ACS bribes pig off NW Side trail with doughnuts

Pig living on Cathedral Rock Trail now awaiting new home

SAN ANTONIO – Joggers along a trail off Grissom Road have not only been getting in their dose of exercise, they have also been getting a dose of adorable with visits from a potbelly pig.

Her name is "Buttercup" and she's been living along Cathedral Rock Trail.

But for the safety of the pig and the public, Animal Care Services officers captured her on Tuesday, which was no small feat, given her considerable size.

"We've tried multiple times to get the pig," said Shannon Simms, ACS chief field operations officer. "It's a Vietnamese potbelly pig, about 160 to 180 pounds. She's proven a little elusive to try and actually capture because of the fact that she is so large."

After several attempts to rope Buttercup and trap her failed, Simms said they decided to lure her with doughnuts.

"We were able to get her into a floor-less cage about a half-mile down the trail and just kind of slowly walk her up the trail," said Simms. "She walked herself. We just had the enclosure around her."

Buttercup had been living at Cathedral Rock Trail in recent months, becoming a sort of mascot for walkers and joggers.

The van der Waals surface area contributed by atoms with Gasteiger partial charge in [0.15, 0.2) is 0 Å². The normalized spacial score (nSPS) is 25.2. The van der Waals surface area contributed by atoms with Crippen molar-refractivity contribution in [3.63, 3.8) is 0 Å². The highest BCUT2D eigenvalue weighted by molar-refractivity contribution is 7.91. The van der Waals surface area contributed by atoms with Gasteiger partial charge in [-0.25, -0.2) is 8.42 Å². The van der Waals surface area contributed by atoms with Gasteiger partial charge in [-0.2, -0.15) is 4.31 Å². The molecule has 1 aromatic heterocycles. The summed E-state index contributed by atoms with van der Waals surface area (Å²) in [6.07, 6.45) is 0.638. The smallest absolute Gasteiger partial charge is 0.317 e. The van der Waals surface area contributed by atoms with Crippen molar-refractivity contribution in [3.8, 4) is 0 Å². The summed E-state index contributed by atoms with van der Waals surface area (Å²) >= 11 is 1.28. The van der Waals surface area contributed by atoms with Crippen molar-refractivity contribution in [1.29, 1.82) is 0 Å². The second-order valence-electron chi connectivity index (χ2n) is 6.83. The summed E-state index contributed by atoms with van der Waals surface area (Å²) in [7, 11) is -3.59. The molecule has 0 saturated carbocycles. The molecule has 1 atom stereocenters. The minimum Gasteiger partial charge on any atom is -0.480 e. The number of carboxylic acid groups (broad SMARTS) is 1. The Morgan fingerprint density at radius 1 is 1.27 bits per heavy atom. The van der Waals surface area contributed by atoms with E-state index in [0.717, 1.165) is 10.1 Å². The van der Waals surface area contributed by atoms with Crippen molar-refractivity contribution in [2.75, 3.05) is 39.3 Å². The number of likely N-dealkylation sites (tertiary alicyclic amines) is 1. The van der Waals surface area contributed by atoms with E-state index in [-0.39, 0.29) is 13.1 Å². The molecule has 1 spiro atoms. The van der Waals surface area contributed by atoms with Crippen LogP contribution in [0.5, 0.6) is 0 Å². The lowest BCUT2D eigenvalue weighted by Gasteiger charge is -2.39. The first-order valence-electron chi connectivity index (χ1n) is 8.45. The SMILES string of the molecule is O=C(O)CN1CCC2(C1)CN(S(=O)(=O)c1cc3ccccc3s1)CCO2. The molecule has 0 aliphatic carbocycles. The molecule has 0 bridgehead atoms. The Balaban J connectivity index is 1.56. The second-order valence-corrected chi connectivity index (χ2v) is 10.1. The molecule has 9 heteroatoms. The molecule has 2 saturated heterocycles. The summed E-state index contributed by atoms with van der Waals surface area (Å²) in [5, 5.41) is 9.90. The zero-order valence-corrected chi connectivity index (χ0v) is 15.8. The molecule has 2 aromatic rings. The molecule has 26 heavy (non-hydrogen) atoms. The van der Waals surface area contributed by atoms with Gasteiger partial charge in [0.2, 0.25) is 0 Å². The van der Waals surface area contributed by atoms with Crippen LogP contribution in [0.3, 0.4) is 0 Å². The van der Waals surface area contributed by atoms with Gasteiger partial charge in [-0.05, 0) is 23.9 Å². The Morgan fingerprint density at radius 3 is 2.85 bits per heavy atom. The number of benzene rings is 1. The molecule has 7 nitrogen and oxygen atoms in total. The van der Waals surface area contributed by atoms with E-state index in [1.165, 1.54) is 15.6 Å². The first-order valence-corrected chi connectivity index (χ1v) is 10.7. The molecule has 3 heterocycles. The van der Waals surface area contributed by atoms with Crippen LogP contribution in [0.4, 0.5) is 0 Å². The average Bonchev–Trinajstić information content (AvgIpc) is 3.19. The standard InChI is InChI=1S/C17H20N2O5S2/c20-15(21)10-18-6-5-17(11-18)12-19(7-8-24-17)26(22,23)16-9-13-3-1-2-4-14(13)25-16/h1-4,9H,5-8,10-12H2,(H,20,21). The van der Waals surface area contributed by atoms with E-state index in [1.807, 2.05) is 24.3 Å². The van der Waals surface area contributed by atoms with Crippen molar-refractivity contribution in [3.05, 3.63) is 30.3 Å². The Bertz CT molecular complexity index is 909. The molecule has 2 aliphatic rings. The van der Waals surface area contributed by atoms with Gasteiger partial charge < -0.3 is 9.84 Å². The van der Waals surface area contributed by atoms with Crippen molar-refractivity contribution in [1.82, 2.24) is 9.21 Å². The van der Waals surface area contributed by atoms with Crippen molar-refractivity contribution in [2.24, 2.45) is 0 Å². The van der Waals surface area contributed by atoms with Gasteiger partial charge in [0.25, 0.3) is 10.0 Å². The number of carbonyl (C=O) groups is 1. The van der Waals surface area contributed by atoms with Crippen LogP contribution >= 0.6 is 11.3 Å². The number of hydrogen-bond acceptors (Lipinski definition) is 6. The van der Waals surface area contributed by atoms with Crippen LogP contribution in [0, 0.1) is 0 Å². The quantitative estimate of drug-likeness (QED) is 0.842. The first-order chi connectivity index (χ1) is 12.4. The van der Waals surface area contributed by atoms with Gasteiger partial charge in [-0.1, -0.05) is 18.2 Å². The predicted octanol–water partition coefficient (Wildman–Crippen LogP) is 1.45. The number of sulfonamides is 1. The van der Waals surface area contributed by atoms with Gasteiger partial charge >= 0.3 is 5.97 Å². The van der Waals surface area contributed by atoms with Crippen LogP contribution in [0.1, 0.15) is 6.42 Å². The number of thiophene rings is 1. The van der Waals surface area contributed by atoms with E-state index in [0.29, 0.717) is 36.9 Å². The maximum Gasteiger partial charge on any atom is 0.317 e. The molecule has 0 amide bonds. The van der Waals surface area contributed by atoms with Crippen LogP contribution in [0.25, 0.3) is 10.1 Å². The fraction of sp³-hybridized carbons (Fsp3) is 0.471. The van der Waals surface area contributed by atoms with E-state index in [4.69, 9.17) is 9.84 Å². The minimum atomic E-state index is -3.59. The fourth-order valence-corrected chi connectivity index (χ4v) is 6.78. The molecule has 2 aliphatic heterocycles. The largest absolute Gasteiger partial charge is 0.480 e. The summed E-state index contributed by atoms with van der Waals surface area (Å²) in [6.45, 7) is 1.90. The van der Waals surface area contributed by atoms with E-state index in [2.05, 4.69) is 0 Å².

"Several people have been feeding it apple, corns, peanuts and sweet potatoes," Darrell Tarver said.

Tarver said he has seen Buttercup on the trail since November.

"She loves the baked sweet potatoes," he said.

Tarver put up a sign Tuesday to let everyone know that their beloved pig had been rescued.

"She's as friendly as could be," Tarver said. "(You) start talking to her and she would start walking toward you and you see her, tail just flickering back and forth. She wouldn't survive by herself because it's isolated. There's a group of wild pigs about 500 yards out that way."

Although Buttercup was resting easy in her enclosure at ACS by Tuesday afternoon, the next step for her is to find a forever home.

"Our live release staff, they are reaching out to some of the rescues that we have and we're going to try and find her a forever home where she has a little bit more acreage to roam around; kind of live high on the hog," Simms said.


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